Winter is the best season to improve the structure of the soil by adding organic or mineral matter. Amended little by little, each year, but also as the crops and seasons change, the soil of your vegetable garden becomes darker and more fertile. Discover 7 useful natural amendments.
Without humus, no soil!
For a long time, it was believed that spreading organic fertilizer in the vegetable garden was enough to nourish the plants and obtain a good harvest. But in reality, it is the soil organisms that must be fed because they are the ones that decompose the organic matter and transform it into humus.
Humus plays a crucial role in the fertility of the soil. Like a sponge, it retains the mineral elements that can be absorbed by plants and releases them as the plants need them.
Without this humus, the organic matter would be quickly washed away by rain.
An amendment does not feed the soil
Contrary to another widely held idea, an amendment does not directly nourish the soil, nor the plants, but it does improve its texture. It is thus to promote the life and work of microorganisms that we amend a soil.
An appropriate amendment can, in the long term :
- Give more consistency to a sandy soil,
- Decrease the acidity of heather soil by raising the ph
- Lighten heavy soils, especially clay-limestone soils.
Two types of amendments are used globally:
- Mineral amendments, made of crushed rocks
- Organic amendments, produced by living organisms.
Dolomite, to correct soil acidity
This mineral amendment is obtained from a limestone rock rich in magnesium that is crushed. It is generally applied in small doses; follow the recommended dosage on the package. Dolomite raises soil pH and improves the texture of clay soils.
This amendment can be applied year-round, but is most effective during the fall and winter (October through March) because it takes time for the dolomite to become fully incorporated into the soil.
Basalt powder, to lighten it
Basalt is a volcanic rock. Once crushed, we obtain a mineral amendment that comes in the form of a powder.
Basalt has many uses:
- It gives consistency to a light soil
- It allows to lighten a heavy soil
- It stimulates the microbial life of the soil
It is spread at a rate of 3 to 5 kg per m².
Maerl or lithothamnion
It is an organic amendment from the sea. Rich in trace elements and magnesium, it essentially contains marine algae and sand impurities.
Like dolomite, it is preferably used to raise the pH of acid soils.
Vegetable charcoal or biochar
Biochar is a charcoal obtained by burning vine shoots or bamboo shoots, usually with low oxygen content. It is a natural amendment and fertilizer interesting to use in the vegetable garden for its microscopic porosity and its longevity.
The porous structure of biochar shelters micro-organisms and fungi. Biochar makes the soil more alive.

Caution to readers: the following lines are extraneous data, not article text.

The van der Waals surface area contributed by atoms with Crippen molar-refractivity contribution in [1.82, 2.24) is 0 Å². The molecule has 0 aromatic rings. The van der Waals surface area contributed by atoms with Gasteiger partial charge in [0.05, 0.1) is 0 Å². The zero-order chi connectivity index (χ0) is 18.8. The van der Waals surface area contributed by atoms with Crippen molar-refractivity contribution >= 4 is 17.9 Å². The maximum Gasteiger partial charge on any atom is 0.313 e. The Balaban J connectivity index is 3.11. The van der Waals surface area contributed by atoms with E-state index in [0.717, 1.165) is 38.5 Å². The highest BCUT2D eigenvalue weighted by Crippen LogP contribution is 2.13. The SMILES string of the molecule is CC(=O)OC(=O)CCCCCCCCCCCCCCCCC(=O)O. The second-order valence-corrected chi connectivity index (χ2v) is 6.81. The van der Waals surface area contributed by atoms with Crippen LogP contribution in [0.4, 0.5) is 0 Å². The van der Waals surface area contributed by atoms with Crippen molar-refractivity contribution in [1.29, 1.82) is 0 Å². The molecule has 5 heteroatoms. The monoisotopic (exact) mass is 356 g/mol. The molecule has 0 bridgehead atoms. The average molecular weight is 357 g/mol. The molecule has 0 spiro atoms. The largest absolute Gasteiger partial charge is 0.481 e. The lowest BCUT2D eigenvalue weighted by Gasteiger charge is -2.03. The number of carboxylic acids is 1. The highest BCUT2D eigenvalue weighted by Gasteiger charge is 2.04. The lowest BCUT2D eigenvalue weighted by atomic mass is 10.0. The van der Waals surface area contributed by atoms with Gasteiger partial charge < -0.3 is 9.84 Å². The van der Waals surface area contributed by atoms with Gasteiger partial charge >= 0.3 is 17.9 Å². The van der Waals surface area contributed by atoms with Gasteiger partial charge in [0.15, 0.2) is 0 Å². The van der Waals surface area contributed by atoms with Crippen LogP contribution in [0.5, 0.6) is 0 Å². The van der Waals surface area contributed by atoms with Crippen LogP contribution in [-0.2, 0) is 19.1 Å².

This same porosity allows to retain the mineral elements of the soil, which allows to fight against the leaching of the soil by the repeated rain waters.
Green manures, half amendment, half fertilizer
Very used in the practice of a gardening in permaculture, the green manures play a role of fertilizer as much as amendment to obtain a rich soil:
- They promote the microbial life of the soil by providing organic matter
- They improve its structure and drain it thanks to the work of their root system
- They draw deep into the soil and bring up the trace elements leached by the rain
- Green manures from the legume family fix nitrogen from the air and return it to the soil in a form that can be assimilated by plants.
This is why it is interesting to sow green manures to occupy the soil as soon as a few square meters become available.
Cattle, horse and poultry manure
Animal manures are organic amendments that are fairly easy to obtain, especially in the countryside.
Some gardeners consider them as fertilizers. They are not wrong because manure not only modifies the structure of the soil, but also releases nutrients useful to plants.
Horse manure is by far the most interesting because it is richer in straw (carbonaceous matter). Next are cow manure, which is rich in nitrogen, sheep and goat manure and poultry manure. If you raise chickens for their eggs, don’t forget to collect and use their droppings in your vegetable garden.
Manure is spread over the entire surface of the soil in winter, at a rate of about 1 kg/1m². Do not bury them, simply scratch the soil to incorporate them in the first centimeters of the soil.
But they also sometimes have a bad reputation: they are accused of carrying diseases to plants and of containing many seeds that germinate and colonize the crop beds. To avoid these inconveniences, it is recommended to let them compost for several months before using them.
Compost, a source of humus and nutrients
Like manure, compost is both a fertilizer and an organic soil amendment. It can be used all year round, not only in winter, at a rate of 1kg/1m².
It acts in 3 complementary ways:
- First of all, compost is very rich in humus. Once mixed with the soil, it brings a large quantity of humus that stimulates the proliferation of organisms in a sustainable way.
- Compost is also very rich in micro-organisms of all kinds: bacteria, fungi, insects… By adding compost, we enrich the soil with all this fauna.
- Finally, compost is an important source of nutrients. The earthworms absorb the soil, then reject it strongly enriched with nutrients which are immediately available for the plants.
Vermicompost, which can easily be produced in a kitchen or garage with a special composter, is an even richer compost in humus and nutrients. Dose it at 1kg for about 2m².